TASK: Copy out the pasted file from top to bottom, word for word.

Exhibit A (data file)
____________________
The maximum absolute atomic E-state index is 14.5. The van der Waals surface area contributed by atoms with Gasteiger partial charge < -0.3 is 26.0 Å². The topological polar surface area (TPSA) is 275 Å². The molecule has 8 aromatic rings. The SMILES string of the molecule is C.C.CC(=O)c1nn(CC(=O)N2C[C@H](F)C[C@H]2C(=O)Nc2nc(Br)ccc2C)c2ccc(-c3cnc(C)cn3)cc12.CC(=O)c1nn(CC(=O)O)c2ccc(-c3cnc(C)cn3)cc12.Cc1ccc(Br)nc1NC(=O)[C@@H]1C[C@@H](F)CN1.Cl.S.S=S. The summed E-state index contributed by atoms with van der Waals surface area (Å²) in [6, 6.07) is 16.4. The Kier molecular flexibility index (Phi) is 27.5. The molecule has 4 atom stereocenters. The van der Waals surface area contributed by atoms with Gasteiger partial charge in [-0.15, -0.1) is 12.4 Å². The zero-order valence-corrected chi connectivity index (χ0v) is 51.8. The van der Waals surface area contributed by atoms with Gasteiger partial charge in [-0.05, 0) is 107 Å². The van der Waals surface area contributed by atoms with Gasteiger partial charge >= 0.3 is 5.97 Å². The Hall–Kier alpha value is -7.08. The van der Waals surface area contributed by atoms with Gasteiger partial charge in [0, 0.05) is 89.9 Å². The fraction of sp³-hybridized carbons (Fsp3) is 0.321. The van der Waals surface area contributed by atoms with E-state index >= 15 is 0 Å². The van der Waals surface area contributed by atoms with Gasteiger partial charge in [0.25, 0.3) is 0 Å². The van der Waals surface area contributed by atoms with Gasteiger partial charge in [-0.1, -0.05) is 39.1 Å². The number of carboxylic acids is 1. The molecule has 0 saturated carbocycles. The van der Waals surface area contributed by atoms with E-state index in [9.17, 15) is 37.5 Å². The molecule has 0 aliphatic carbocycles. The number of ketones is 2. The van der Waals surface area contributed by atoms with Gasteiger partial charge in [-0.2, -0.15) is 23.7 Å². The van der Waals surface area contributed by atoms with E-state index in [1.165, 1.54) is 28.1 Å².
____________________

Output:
The maximum absolute atomic E-state index is 14.5. The van der Waals surface area contributed by atoms with Gasteiger partial charge < -0.3 is 26.0 Å². The topological polar surface area (TPSA) is 275 Å². The molecule has 8 aromatic rings. The SMILES string of the molecule is C.C.CC(=O)c1nn(CC(=O)N2C[C@H](F)C[C@H]2C(=O)Nc2nc(Br)ccc2C)c2ccc(-c3cnc(C)cn3)cc12.CC(=O)c1nn(CC(=O)O)c2ccc(-c3cnc(C)cn3)cc12.Cc1ccc(Br)nc1NC(=O)[C@@H]1C[C@@H](F)CN1.Cl.S.S=S. The summed E-state index contributed by atoms with van der Waals surface area (Å²) in [6, 6.07) is 16.4. The Kier molecular flexibility index (Phi) is 27.5. The molecule has 4 atom stereocenters. The van der Waals surface area contributed by atoms with Gasteiger partial charge in [-0.15, -0.1) is 12.4 Å². The zero-order valence-corrected chi connectivity index (χ0v) is 51.8. The van der Waals surface area contributed by atoms with Gasteiger partial charge in [-0.05, 0) is 107 Å². The van der Waals surface area contributed by atoms with Gasteiger partial charge >= 0.3 is 5.97 Å². The Hall–Kier alpha value is -7.08. The van der Waals surface area contributed by atoms with Gasteiger partial charge in [0, 0.05) is 89.9 Å². The fraction of sp³-hybridized carbons (Fsp3) is 0.321. The van der Waals surface area contributed by atoms with E-state index >= 15 is 0 Å². The van der Waals surface area contributed by atoms with Gasteiger partial charge in [0.25, 0.3) is 0 Å². The van der Waals surface area contributed by atoms with Gasteiger partial charge in [-0.1, -0.05) is 39.1 Å². The number of carboxylic acids is 1. The molecule has 0 saturated carbocycles. The van der Waals surface area contributed by atoms with E-state index in [9.17, 15) is 37.5 Å². The molecule has 0 aliphatic carbocycles. The number of ketones is 2. The van der Waals surface area contributed by atoms with Gasteiger partial charge in [-0.2, -0.15) is 23.7 Å². The van der Waals surface area contributed by atoms with E-state index in [1.165, 1.54) is 28.1 Å².